WVU fell in love with this John Beilein team. Mike Gansey. Kevin Pittsnogle. Tyrone Sally. Jo Herber. As a team, they took out Chris Paul and Wake Forest in the NCAA tournament. They were a win away from the Final Four. They had Louisville in a 20-point hole. Yet the Cardinals wouldn’t quit and crushed the Mountaineer hopes in overtime.
No. 4: 78-57 men’s basketball loss to Duke in the 2010 Final Four.
Mountaineer fans were flying high after Bob Huggins’s team of Da’Sean Butler, Devin Ebanks, Kevin Jones, Wellington Smith, Joe Mazzulla and company downed Kentucky in what I consider the greatest single-game WVU sports performance. West Virginia had made the Final Four. Celebrations were many. Yet the Blue Devils, led by Jon Scheyer, quickly doused the Mountaineers’ championship hopes in Indianapolis.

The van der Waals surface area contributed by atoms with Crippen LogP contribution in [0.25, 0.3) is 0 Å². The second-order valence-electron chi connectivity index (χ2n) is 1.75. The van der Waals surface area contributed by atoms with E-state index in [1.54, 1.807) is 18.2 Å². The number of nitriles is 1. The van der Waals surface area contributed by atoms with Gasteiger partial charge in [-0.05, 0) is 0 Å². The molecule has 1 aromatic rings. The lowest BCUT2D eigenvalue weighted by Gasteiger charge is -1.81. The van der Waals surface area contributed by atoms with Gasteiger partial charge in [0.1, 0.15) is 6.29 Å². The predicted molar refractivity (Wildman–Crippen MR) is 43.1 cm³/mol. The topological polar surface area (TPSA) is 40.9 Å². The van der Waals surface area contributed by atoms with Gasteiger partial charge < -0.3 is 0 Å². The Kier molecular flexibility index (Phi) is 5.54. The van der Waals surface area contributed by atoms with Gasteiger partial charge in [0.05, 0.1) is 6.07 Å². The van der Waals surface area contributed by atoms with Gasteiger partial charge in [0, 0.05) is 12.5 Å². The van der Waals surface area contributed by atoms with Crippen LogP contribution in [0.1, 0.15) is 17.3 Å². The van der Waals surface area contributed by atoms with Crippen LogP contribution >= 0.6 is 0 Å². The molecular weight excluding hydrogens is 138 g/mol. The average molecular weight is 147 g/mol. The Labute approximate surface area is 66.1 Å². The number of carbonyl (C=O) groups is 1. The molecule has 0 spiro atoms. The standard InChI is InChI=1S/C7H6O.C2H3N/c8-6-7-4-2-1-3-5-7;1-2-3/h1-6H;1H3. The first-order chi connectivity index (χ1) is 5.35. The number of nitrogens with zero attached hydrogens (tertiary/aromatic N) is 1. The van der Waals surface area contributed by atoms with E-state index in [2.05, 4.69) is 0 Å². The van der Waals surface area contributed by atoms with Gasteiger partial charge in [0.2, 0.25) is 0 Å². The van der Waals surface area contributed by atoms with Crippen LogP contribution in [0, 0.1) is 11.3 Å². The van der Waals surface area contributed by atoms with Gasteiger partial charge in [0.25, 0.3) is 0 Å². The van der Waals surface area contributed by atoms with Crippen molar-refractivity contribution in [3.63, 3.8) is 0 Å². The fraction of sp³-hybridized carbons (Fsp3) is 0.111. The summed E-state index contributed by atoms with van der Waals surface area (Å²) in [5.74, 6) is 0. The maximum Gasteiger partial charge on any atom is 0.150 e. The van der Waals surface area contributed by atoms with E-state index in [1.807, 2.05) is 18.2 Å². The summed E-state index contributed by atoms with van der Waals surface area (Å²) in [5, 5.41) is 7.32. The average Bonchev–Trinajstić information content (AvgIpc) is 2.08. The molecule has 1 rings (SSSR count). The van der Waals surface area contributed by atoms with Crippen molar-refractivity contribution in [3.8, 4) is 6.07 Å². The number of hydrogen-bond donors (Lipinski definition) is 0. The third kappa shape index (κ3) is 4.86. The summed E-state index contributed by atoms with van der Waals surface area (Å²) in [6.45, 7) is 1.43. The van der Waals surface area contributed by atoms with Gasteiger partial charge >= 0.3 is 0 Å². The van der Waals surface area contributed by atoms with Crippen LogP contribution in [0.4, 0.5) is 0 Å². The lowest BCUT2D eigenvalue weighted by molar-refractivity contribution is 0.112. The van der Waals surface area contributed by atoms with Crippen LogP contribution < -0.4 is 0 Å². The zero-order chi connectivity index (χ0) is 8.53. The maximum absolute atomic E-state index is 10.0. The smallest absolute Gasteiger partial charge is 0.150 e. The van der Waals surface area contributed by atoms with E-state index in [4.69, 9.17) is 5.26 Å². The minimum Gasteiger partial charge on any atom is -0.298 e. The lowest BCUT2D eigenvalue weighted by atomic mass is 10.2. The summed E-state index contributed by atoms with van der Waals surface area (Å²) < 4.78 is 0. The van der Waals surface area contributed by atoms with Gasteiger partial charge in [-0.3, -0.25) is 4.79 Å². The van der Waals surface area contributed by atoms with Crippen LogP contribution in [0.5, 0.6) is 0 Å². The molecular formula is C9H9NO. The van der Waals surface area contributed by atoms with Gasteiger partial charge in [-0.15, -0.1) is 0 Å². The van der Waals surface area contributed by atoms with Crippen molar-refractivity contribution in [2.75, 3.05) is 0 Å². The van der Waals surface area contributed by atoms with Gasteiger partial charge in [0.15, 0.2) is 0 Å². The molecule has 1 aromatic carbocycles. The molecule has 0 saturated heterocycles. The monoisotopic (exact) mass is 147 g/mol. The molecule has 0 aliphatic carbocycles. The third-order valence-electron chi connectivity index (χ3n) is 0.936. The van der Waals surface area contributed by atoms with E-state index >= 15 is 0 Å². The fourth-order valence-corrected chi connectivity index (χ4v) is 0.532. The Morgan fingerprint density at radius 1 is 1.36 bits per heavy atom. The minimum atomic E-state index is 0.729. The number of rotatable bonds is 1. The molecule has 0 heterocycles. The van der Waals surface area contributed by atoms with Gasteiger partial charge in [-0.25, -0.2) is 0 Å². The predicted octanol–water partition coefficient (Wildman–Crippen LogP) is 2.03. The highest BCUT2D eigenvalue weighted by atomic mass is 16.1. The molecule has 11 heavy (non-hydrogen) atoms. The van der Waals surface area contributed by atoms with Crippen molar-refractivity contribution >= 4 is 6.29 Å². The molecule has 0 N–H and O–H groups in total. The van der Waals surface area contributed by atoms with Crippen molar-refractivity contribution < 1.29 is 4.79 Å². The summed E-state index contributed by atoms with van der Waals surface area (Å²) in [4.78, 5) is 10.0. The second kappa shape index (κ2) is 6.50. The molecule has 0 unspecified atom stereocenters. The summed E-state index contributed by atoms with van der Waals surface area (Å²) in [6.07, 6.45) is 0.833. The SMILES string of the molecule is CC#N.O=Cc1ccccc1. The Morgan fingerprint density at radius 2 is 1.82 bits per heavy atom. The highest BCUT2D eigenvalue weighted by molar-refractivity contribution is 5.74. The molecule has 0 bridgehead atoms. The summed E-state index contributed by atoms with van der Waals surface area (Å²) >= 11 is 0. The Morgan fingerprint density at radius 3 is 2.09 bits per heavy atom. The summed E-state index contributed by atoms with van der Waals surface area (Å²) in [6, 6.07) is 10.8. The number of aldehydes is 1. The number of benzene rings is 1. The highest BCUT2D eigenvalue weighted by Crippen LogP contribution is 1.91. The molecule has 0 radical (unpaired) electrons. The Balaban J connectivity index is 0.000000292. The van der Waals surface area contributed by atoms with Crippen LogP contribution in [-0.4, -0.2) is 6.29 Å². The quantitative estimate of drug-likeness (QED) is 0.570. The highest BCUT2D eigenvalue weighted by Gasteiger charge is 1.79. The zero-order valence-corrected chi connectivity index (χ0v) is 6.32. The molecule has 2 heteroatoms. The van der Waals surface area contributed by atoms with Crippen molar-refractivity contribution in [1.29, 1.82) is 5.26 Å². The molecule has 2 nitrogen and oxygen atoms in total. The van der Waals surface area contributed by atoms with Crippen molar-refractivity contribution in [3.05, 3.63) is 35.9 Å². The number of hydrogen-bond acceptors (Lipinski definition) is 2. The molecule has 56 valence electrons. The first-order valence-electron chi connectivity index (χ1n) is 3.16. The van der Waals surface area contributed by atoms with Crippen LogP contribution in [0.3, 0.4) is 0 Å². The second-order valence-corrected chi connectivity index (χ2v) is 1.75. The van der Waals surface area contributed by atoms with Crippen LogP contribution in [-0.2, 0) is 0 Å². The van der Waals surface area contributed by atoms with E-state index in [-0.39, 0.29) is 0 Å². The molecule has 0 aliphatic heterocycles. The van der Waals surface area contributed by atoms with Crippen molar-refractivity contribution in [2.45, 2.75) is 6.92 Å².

No. 3: 34-21 football loss to Notre Dame in the 1989 Fiesta Bowl/national championship.
It wasn’t so much the veteran WVU team lost to a skilled Notre Dame team. The circumstances around the loss are what made it tough to take. The Mountaineers finally had a true Heisman Trophy candidate in Major Harris — yet he hurt his shoulder on the game’s third play. The proverbial air went out of the team and all the WVU followers in Tempe that January day. The Fighting Irish created separation and that was the ballgame. At the doorstep, but not through the door.